Shortly after Faraday's 14th birthday, Ribeau offered him a free apprenticeship. Over the next seven years, he mastered the trade of bookbinding. After hours, Faraday remained in Ribeau's store, hungrily reading many of the same volumes he'd bound together.

Like most lower-class boys, Faraday's formal schooling was very limited. Between those bookshelves, however, he taught himself a great deal—especially about chemistry, physics, and a mysterious force called "electricity."


Wikimedia Commons // CC BY 4.0 

Sir Humphry Davy (above) left a huge mark on science. In the year 1808 alone, the man discovered no less than five elements, including calcium and boron. An excellent public speaker, Davy's lectures at the Royal Institution consistently drew huge crowds. 

Twenty-year-old Faraday attended four of these presentations in 1812, having received tickets from a customer. As Davy spoke, Faraday jotted down detailed notes, which he then compiled and bound into a little book. Faraday sent his 300-page transcript to Davy. Duly impressed, the seasoned scientist eventually hired him as a lab assistant. Later in life, Davy was asked to name the greatest discovery he'd ever made. His answer: "Michael Faraday."

Tension would nevertheless erupt between mentor and protégé. As Faraday's accomplishments began to eclipse his own, Davy accused the younger man of plagiarizing another scientist's work (this rumor was swiftly discredited) and tried to block his admission to the Royal Society.


On September 3, 1821, Faraday built a device that ushered technology into the modern era. One year earlier, Danish physicist Hans Christian Ørsted had demonstrated that when an electric current flows through a wire, a magnetic field is created around it. Faraday capitalized on this revelation. Inside the Royal Society basement, he began what was arguably his most groundbreaking experiment by placing a magnet in the bottom of a mercury-filled glass container. Dangling overhead was a wire, which Faraday connected to a battery. Once an electric current was conducted through the wire, it began rotating around the magnet.

Faraday had just built the world's first electric motor. How could he possibly top himself? By building the world's first electric generator. His first experiment was comprised of a simple ring of wires and cotton through which he passed a magnet. By doing so, he found that a current was generated. To this day, most electricity is made using the same principles.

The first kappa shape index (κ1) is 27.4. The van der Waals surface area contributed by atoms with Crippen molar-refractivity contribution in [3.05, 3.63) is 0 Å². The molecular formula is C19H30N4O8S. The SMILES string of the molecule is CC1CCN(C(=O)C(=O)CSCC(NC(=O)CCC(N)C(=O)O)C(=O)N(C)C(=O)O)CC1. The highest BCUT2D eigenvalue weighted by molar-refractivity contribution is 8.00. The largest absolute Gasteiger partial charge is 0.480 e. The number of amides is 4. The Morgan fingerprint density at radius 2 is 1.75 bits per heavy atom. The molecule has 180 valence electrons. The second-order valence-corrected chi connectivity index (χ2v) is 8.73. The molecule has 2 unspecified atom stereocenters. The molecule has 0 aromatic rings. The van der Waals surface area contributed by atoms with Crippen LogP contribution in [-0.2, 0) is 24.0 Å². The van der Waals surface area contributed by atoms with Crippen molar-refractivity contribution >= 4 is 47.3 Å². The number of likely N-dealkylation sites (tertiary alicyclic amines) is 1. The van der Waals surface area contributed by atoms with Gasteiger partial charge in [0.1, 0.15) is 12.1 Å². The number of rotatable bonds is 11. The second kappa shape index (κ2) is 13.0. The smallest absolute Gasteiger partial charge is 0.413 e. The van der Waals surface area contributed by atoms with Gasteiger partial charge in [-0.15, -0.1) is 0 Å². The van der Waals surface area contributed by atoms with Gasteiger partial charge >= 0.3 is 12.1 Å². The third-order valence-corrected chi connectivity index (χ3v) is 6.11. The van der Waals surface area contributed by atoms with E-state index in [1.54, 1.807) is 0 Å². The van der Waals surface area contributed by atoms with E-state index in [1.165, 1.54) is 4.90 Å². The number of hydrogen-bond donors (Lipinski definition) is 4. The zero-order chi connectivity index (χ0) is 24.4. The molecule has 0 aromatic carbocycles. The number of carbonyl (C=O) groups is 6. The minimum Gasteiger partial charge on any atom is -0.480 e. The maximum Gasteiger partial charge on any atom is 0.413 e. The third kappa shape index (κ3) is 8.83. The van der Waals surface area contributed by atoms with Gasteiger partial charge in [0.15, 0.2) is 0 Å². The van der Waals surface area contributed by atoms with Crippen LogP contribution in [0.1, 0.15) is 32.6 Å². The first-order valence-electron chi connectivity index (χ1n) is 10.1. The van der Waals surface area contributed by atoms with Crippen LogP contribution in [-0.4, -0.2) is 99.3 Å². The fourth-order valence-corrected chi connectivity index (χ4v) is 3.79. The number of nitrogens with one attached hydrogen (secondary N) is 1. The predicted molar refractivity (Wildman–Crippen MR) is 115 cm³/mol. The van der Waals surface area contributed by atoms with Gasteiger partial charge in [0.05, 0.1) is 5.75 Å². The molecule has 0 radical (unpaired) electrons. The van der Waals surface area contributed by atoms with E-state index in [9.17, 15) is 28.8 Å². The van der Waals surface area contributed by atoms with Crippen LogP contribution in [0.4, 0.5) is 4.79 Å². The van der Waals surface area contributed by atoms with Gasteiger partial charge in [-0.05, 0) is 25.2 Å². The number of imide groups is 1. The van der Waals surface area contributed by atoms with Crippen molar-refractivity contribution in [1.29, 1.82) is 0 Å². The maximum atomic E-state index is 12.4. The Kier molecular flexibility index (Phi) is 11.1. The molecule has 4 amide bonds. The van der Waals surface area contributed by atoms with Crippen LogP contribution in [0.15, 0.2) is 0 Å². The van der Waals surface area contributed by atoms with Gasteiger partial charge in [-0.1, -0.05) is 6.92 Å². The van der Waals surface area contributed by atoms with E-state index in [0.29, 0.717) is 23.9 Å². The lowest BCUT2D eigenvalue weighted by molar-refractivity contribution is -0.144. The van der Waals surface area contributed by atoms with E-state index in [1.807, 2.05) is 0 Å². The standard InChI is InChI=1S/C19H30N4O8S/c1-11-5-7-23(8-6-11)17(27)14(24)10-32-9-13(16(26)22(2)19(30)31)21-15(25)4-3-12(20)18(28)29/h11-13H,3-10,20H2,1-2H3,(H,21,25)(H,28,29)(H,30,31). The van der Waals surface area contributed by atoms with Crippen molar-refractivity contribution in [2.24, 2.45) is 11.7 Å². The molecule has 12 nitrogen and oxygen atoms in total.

By today's standards, his early models would look shabby. Made via pressing two sheets of rubber together, Faraday's balloons were used to contain hydrogen during his experiments. Faraday created his first in 1824 and was quick to praise the bag's “considerable ascending power.” Toy manufacturers started distributing these the following year.


In 1823, Faraday sealed a sample of chlorine hydrate inside a V-shaped tube. As he heated one end and cooled the other simultaneously, the scientist noticed that a peculiar yellow liquid was starting to form. Curious, he broke open the tube. Without warning, a sudden, violent explosion sent glass shards flying everywhere. Mercifully uninjured, he smelled a strong scent of chlorine in the air.

It didn't take him very long to figure out what had happened. Inside the tube, pressure was building, which liquefied the gas. Upon puncturing the glass, he'd released this pressure and, afterwards, the liquid reverted into its gaseous state. This sudden evaporation came with an interesting side-effect: it cooled down the surrounding air. Quite unintentionally, Faraday thus set the stage for the very first ice-making machines and refrigeration units.


Britain's industrialization came at a malodorous price. As London grew more crowded during the mid-1800s, garbage and fecal matter were dumped into the River Thames with increasing regularity. Naturally, the area didn't smell like a rose. In 1855, Faraday penned an oft-reproduced open letter about the problem, imploring the authorities to take action. “If we neglect this subject,” he wrote, “we cannot expect to do so with impunity; nor ought we be surprised if, ere many years are over, a hot season give us sad proof for the folly of our carelessness.”

Just as Faraday predicted, a broiling summer forced Londoners of all stripes to hold their noses. Dubbed “the Great Stink,” the warmer months of 1858 sent the Thames' rancid odor wafting all over the city. Parliament hastily responded with a comprehensive sewage reform bill. Gradually, the putrid stench began to dissipate.